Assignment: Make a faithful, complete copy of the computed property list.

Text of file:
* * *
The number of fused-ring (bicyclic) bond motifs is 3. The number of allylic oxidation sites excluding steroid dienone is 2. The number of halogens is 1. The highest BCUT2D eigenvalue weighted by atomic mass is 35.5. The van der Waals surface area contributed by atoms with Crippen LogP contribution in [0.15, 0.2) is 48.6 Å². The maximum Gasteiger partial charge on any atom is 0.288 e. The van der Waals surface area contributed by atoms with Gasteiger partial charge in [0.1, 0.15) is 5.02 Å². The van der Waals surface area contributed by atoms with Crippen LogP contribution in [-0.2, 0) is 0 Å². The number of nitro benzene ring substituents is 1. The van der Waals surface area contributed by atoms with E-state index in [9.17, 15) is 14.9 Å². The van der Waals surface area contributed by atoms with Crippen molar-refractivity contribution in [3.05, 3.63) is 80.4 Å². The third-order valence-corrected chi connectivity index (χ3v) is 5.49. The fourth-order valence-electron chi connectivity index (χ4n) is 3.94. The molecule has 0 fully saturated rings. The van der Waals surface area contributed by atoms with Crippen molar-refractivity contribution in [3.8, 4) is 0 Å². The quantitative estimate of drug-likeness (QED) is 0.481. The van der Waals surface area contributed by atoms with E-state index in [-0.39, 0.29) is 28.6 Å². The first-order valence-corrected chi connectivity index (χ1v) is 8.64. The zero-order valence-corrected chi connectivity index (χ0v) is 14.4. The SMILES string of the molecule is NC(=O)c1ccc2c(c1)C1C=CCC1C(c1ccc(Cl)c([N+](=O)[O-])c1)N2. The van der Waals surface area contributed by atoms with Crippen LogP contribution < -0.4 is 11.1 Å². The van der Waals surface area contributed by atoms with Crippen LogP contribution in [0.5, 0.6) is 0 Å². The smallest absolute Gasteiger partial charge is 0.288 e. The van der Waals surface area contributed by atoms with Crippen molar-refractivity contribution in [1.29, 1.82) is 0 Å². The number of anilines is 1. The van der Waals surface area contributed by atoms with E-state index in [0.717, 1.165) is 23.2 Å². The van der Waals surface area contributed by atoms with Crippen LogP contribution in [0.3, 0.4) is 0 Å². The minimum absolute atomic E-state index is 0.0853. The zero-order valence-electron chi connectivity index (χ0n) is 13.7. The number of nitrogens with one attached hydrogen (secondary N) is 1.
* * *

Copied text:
The number of fused-ring (bicyclic) bond motifs is 3. The number of allylic oxidation sites excluding steroid dienone is 2. The number of halogens is 1. The highest BCUT2D eigenvalue weighted by atomic mass is 35.5. The van der Waals surface area contributed by atoms with Crippen LogP contribution in [0.15, 0.2) is 48.6 Å². The maximum Gasteiger partial charge on any atom is 0.288 e. The van der Waals surface area contributed by atoms with Gasteiger partial charge in [0.1, 0.15) is 5.02 Å². The van der Waals surface area contributed by atoms with Crippen LogP contribution in [-0.2, 0) is 0 Å². The number of nitro benzene ring substituents is 1. The van der Waals surface area contributed by atoms with E-state index in [9.17, 15) is 14.9 Å². The van der Waals surface area contributed by atoms with Crippen molar-refractivity contribution in [3.05, 3.63) is 80.4 Å². The third-order valence-corrected chi connectivity index (χ3v) is 5.49. The fourth-order valence-electron chi connectivity index (χ4n) is 3.94. The molecule has 0 fully saturated rings. The van der Waals surface area contributed by atoms with Crippen molar-refractivity contribution in [3.8, 4) is 0 Å². The quantitative estimate of drug-likeness (QED) is 0.481. The van der Waals surface area contributed by atoms with E-state index in [-0.39, 0.29) is 28.6 Å². The first-order valence-corrected chi connectivity index (χ1v) is 8.64. The zero-order valence-corrected chi connectivity index (χ0v) is 14.4. The SMILES string of the molecule is NC(=O)c1ccc2c(c1)C1C=CCC1C(c1ccc(Cl)c([N+](=O)[O-])c1)N2. The van der Waals surface area contributed by atoms with Crippen LogP contribution < -0.4 is 11.1 Å². The van der Waals surface area contributed by atoms with Crippen LogP contribution in [0.5, 0.6) is 0 Å². The smallest absolute Gasteiger partial charge is 0.288 e. The van der Waals surface area contributed by atoms with Crippen molar-refractivity contribution in [1.29, 1.82) is 0 Å². The number of anilines is 1. The van der Waals surface area contributed by atoms with E-state index in [0.717, 1.165) is 23.2 Å². The van der Waals surface area contributed by atoms with Crippen LogP contribution in [0.3, 0.4) is 0 Å². The minimum absolute atomic E-state index is 0.0853. The zero-order valence-electron chi connectivity index (χ0n) is 13.7. The number of nitrogens with one attached hydrogen (secondary N) is 1.